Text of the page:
There's obviously a lot of thought that goes into a corporation's "Vision and Values". It's really hard to capture a larger thought that incorporates everything your company stands for and boil it down into a single statement. After a recent interaction with Wells Fargo I wanted to look up their "Vision and Values" to see how it matched up with my understanding of them. Here is what I found:
"Everything we do is built on trust. It doesn't happen with one transaction, in one day on the job or in one quarter. It's earned relationship by relationship." - John G. Stumpft, Chairman and CEO
That sounds great, right? Who wouldn't want to have that kind of relationship with their bank? I certainly would. Unfortunately, my relationship with Wells Fargo is…let's just say strained right now. Let me paint you the picture to get a better understanding.
I've been banking with Wells Fargo for at least 12 years. When I moved up from Georgia they were the first bank that I opened an account with. At the time they were Wachovia, but essentially it's the same company. For the past, let's say, 5 years I've been transferring money every two weeks into a joint account that I have with my wife at USAA. They offer some nice financial incentives for their customers and since my wife is the one who handles most of our bill-paying it made sense to have one central bank to write checks.
So, for at least 5 years I've been transferring a large percent of each paycheck from my Wells Fargo account to our USAA account. Each year I set up the automatic transfer for the upcoming year (based on any increases to my pay). I won't use real numbers…but let's say that I've been transferring $1.50 per paycheck for the past two years, $1.35 the year before and $1.30 for the two years prior to that.
This year, when I attempted to setup my account (as I do each year) I was told that the maximum transfer amount is $1.20. It's now "bank policy" that one cannot transfer more than this amount on a given day, or $3 for a given month. No matter that some months include three pay periods and would put me over that $3 total (3 x $1.50 = $4.50). So not only can I not transfer the $1.50 that is required for us to pay our mortgage, electric, auto payments, etc., but I can't even make multiple transfers over the span of 30 days in order to cover our bills.
To make makers worse, the brainiacs at Wells Fargo have decided that to demonstrate their emphasis in "Trust" they will start implementing a $3 fee (that's a real number not made up) on each transaction. So in order for me to continue what I've been doing for the past 5+ years I will now be charged a minimum of $6, and at times $9, per month. That may not seem like a lot, but at $78 per year that would total up nearly $400 over the past 5 years.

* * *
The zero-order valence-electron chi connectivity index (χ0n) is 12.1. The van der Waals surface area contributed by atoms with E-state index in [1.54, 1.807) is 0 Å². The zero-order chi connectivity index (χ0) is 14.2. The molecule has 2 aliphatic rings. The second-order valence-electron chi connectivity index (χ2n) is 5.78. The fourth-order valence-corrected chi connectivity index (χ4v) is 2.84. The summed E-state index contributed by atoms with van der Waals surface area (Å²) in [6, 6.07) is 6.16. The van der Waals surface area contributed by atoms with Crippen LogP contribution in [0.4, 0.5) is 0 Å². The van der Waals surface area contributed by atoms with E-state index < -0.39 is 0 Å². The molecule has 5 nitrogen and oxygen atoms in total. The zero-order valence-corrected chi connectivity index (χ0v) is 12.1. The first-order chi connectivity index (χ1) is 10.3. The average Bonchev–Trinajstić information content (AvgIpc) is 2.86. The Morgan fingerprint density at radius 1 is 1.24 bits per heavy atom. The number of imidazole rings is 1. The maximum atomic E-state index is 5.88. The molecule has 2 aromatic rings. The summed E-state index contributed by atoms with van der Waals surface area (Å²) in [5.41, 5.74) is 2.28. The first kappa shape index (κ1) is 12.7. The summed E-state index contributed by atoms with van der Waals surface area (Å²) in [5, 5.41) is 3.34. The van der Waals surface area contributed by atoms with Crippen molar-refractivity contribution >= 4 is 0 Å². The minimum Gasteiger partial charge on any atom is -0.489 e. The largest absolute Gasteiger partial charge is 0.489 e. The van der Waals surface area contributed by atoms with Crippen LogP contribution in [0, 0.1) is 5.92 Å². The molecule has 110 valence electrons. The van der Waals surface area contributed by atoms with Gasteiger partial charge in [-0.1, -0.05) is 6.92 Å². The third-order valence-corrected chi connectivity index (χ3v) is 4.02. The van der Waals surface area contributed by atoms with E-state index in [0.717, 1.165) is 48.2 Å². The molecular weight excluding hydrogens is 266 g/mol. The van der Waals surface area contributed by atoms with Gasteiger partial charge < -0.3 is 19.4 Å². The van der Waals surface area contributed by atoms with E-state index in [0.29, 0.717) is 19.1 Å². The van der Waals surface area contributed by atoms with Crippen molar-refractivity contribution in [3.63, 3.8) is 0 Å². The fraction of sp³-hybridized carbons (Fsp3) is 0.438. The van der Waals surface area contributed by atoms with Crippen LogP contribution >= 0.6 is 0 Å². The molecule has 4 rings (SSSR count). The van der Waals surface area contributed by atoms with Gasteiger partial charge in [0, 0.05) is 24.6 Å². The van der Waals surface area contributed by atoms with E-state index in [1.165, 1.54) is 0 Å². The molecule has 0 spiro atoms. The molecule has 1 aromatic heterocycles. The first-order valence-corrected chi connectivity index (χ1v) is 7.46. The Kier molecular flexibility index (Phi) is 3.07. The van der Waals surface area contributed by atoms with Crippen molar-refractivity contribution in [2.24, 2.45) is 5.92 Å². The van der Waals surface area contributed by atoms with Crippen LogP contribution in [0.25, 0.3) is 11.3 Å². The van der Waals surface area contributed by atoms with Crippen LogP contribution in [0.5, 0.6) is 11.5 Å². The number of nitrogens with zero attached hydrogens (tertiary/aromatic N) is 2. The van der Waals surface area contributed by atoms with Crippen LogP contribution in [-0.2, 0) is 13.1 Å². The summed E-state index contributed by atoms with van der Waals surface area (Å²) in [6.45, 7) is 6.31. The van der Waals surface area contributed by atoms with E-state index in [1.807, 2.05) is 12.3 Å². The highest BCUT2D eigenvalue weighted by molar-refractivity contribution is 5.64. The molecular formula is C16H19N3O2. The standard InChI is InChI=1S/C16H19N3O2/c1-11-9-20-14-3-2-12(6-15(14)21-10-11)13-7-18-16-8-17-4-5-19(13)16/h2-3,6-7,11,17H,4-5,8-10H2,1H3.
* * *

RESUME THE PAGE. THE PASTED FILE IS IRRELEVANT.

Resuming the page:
When I called Wells Fargo today to confirm my understanding, I got an infuriating answer. I outlined the above items and the lady I was speaking with said "Yes, that makes sense.". What part of the above "makes sense"? When I enquired about having the $3 transaction fee waived she simply said "there's nothing we can do to waive the recurring fee unfortunately". She was kind enough to waive a single transaction fee (for my trouble), but moving forward there it was simply out of her hands. I'm being screwed over by the same entity that has a mantra that trust is "earned relationship by relationship".
It was an inconvenience to make multiple transfers instead of it being automatic (to stay under the $1.25 cap) but I was prepared to ride it out. It's been a fairly good relationship over the years…dare I say that I've had a neutral relationship to this point (which is likely pretty good compared to most peoples' relationship with their bank). But when they informed me that I was also going to be dinged $3 per transaction that became too much.
I doubt that a massive bank like Wells Fargo will care about losing me as a customer, but the smallest
floods often start with a single crack. So, starting today I will be informing our HR department that my direct deposit should now be directed to USAA moving forward.
Thanks for the good times Wells Fargo. My trust may not have been gained with just one transaction, but you certainly lost it in one.